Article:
When I was 13 years old I asked for my own tool box for Christmas.
There was one catch though, I wanted it full of my OWN tools and above that, I wanted the approval of my parents to DO all the things.
My Dad obliged me that year and I happily unwrapped screwdriver after screwdriver until they were all neatly lined up with their different shaped ends staring back at me. I soon learned they had real professional names and weren't actually called "the square one" the ex one" and "the line one."
I'll never forget that Christmas.
I'll never forget that Christmas because that full toolbox represented possibility.
After that moment when I carefully loaded up my tool box, I fell in love with DOING.
I'll save you the stories of hanging curtains and hanging pictures and trying again. (Note: when giving tools to an inexperienced 13 year old, also give them a level.) ;)
Instead we will flash forward 20 odd years later to my childhood dream of taking something and making it better -- while getting my hands dirty and playing around with bigger tools.
You see, that Christmas started the domino effect and doing with abandon became an integral part of my life after that. It only took a few odd tools and a handful of screws and nails later and the world seemed like I could fix it.
Those odds and ends werent much to any outsider who viewed them, but with my parents turning a blind eye to my mishaps there were no limits to what I could become capable of.
I took all those angst filled teenage years and the lessons of learning and trying again and recently used them in our new living space along side my amazing husband.
Our main living area recently got the brunt of our major gut job and every tool I've accumulated from the age of 13 till today was used when dismantling it. (Thank goodness for husband's who have upgraded to power tools too. They really did the job. But, you get the point here.)
With my handy hubby by my side we started by tearing down the ceilings and the plaster walls and the electrical and the flooring.
(Window demo to come.)
We tore down packed up and moved all of that debris out.
The plaster walls were heavy and major tools were needed to pry them away from the walls, my amazing hubby did alot of the heavy work, cause guys it was SUPER heavy.
Watching the space come apart was so satisfying. The space transformed before our eyes.
There are a lot of things to learn before tackling a renovation of this magnitude. One of them is to remember that a renovation has to get very bad before it can get better.
That REALLY did happened.
The moral to this post though, is also to gently remind you that if your own child ever comes to you and asks you for things like their very own hammer and staple gun in celebration of a major holiday, you could change their world by obliging.
Also it might be very good of you to wrap up that level I always needed, a hard hat and some protective gloves.
But above that, the most important tool to give someone who is ready and willing to learn and to do is simply to BELIEVE in them.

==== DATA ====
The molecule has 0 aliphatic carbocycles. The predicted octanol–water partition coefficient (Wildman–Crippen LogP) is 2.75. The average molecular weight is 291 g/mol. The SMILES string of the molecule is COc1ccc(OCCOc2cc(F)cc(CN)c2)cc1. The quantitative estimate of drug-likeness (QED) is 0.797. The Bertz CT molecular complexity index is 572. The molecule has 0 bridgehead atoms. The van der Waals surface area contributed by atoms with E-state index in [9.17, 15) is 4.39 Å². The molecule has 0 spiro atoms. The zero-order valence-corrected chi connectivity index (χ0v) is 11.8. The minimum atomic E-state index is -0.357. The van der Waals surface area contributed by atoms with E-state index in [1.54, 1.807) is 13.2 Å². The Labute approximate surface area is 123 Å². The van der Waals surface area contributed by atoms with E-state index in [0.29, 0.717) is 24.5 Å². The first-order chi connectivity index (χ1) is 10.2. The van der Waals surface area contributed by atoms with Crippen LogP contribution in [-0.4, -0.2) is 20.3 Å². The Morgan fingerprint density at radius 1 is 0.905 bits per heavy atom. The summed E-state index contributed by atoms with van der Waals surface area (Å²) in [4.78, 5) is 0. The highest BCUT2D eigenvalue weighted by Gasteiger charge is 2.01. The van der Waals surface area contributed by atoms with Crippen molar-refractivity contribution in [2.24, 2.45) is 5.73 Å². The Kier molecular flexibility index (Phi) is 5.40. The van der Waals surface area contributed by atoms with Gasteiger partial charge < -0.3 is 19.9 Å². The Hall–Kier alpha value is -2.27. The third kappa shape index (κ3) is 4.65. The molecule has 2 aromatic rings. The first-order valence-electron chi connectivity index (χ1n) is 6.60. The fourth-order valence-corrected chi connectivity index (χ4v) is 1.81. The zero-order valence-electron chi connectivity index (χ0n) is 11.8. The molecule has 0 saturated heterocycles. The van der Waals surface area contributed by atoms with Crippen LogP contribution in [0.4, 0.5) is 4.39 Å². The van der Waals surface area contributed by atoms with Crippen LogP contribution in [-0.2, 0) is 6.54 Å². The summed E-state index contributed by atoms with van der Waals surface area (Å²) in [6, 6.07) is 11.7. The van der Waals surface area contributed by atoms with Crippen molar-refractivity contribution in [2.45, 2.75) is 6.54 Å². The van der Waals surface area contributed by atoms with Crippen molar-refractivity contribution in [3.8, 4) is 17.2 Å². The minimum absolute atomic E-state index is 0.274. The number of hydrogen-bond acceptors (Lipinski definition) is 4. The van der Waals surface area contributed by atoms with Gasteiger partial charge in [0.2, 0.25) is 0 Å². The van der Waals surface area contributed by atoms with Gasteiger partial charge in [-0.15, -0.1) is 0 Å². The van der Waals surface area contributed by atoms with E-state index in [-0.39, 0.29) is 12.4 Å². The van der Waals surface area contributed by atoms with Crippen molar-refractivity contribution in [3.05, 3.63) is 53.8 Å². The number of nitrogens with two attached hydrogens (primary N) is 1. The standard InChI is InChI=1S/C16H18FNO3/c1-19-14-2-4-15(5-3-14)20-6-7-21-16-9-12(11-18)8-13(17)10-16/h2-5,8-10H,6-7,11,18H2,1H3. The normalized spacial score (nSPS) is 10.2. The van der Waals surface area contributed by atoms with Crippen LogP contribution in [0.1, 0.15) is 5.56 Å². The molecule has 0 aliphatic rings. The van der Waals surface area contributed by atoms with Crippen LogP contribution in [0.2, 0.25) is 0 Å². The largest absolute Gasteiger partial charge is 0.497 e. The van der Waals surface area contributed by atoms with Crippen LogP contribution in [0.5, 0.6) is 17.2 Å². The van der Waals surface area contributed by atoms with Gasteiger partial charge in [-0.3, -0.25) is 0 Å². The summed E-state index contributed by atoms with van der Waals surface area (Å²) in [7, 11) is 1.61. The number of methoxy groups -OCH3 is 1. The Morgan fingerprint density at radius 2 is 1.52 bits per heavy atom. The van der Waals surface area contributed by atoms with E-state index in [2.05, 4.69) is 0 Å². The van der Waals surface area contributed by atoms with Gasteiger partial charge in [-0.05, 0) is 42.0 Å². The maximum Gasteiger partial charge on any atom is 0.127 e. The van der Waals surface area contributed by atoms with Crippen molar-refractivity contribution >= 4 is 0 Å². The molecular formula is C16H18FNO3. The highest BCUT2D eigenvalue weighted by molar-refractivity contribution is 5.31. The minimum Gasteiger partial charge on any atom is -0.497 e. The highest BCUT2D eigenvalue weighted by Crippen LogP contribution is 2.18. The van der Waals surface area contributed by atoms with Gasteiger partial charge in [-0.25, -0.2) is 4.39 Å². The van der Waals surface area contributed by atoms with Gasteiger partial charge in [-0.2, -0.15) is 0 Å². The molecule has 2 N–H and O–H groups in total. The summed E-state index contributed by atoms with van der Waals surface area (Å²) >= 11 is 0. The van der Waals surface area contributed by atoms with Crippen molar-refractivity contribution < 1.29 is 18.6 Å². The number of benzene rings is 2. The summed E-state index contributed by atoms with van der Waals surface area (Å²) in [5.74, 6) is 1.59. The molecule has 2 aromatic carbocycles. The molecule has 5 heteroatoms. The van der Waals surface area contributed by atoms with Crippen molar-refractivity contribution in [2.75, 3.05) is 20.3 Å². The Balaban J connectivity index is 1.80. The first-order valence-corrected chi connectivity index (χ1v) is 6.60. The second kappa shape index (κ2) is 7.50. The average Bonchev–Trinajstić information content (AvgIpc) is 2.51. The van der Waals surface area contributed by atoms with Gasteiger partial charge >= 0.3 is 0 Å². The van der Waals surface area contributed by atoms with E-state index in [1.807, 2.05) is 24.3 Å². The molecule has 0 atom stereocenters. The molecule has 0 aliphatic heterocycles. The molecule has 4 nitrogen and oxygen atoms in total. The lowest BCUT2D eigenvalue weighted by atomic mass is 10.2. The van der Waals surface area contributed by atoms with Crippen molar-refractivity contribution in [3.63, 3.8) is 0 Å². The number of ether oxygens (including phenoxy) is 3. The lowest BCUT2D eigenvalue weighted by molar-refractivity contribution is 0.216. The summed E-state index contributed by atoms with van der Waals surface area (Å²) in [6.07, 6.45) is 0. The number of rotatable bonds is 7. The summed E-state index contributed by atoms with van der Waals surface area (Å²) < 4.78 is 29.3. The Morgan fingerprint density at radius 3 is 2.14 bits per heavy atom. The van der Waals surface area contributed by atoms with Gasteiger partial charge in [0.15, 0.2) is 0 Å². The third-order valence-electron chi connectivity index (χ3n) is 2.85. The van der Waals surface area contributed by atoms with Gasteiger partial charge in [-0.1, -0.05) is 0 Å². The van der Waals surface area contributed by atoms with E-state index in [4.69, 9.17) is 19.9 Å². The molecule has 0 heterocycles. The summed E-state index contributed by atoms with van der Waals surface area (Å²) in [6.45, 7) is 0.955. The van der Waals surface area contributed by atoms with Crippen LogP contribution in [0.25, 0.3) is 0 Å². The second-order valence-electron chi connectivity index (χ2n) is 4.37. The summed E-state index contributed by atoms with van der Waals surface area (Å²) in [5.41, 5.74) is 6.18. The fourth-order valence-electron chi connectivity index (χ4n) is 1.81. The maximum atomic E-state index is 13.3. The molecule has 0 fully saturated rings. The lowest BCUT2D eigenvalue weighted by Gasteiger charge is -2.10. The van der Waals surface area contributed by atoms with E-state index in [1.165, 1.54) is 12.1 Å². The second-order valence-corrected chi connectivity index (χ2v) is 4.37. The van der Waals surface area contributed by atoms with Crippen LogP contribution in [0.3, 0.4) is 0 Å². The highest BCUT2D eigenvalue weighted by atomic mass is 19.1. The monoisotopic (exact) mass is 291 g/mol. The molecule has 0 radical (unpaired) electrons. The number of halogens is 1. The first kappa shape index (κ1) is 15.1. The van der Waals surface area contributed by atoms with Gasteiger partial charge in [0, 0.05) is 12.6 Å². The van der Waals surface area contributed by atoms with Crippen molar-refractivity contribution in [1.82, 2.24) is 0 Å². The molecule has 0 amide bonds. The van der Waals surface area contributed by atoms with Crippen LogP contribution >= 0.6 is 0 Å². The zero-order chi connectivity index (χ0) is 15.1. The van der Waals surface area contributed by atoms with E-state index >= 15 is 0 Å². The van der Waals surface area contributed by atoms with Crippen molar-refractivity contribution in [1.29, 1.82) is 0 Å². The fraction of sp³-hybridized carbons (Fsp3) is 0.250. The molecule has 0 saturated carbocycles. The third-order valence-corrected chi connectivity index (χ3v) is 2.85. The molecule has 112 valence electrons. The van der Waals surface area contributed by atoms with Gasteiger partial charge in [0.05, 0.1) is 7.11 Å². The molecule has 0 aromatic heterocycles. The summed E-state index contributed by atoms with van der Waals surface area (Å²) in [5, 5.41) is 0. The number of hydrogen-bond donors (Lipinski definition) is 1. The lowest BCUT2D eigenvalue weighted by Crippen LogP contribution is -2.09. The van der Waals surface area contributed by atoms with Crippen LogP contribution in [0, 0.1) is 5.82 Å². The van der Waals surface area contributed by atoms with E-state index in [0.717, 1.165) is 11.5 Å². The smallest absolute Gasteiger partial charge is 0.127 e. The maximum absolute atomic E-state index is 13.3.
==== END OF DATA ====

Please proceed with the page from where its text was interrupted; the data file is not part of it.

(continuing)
Believe that they will learn how to spackle those bedroom walls with the 100+ nail holes in them and forgive them when they repaint their bedroom every other week and spill paint on their new carpet and encourage them when they change their room around at midnight and thank them when you sneak their beloved Philips screwdriver from their ultra tidy tool box.
Lastly, as a bonus, it's also great to compliment the crooked curtain rod they hang and to smile politely at the matching crooked curtains they put on the lopsided rod and to try to knod approvingly at the hand stapled edging of the terribly crooked curtains.
Because, if you can give the people in your life any long lasting gift it is to TRULY have faith in their abilities and drive and to let them KNOW it.
My parents weren't renovating gurus by any means; at one point I may have even had more little tools in my tool box than my own dad (Thanks for all the tool gifts Dad!), but they encouraged me, or at least they didn't DISCOURAGE me.
They turned a blind eye to paint spills and forgave me fast when I wallpapered piano notes and lyrics to every square inch of my bedroom walls and when I painted my bedroom electric blue or when I spray painted INSIDE the house with hot pink spray paint or when I cut up their heirloom desk with a hand saw.
And because of them and their confidence in my non existent capabilities, that Christmas gift kept on giving to me. That gift allowed a little teenage girl to grow up to not be afraid of things.
And I'm forever grateful.
The truth is, behind every person who grows up to believe in their abilities is someone who gave them the gift of believing in them.
And it doesn't take much.
Isn't that what we all want? For someone to have faith in us?
So this time of year is the best time to give that to those we love.
It costs nothing.
It takes barely any time.
But it can change an entire life.
The truth is and always will be...
Encouragement can make dreams come true.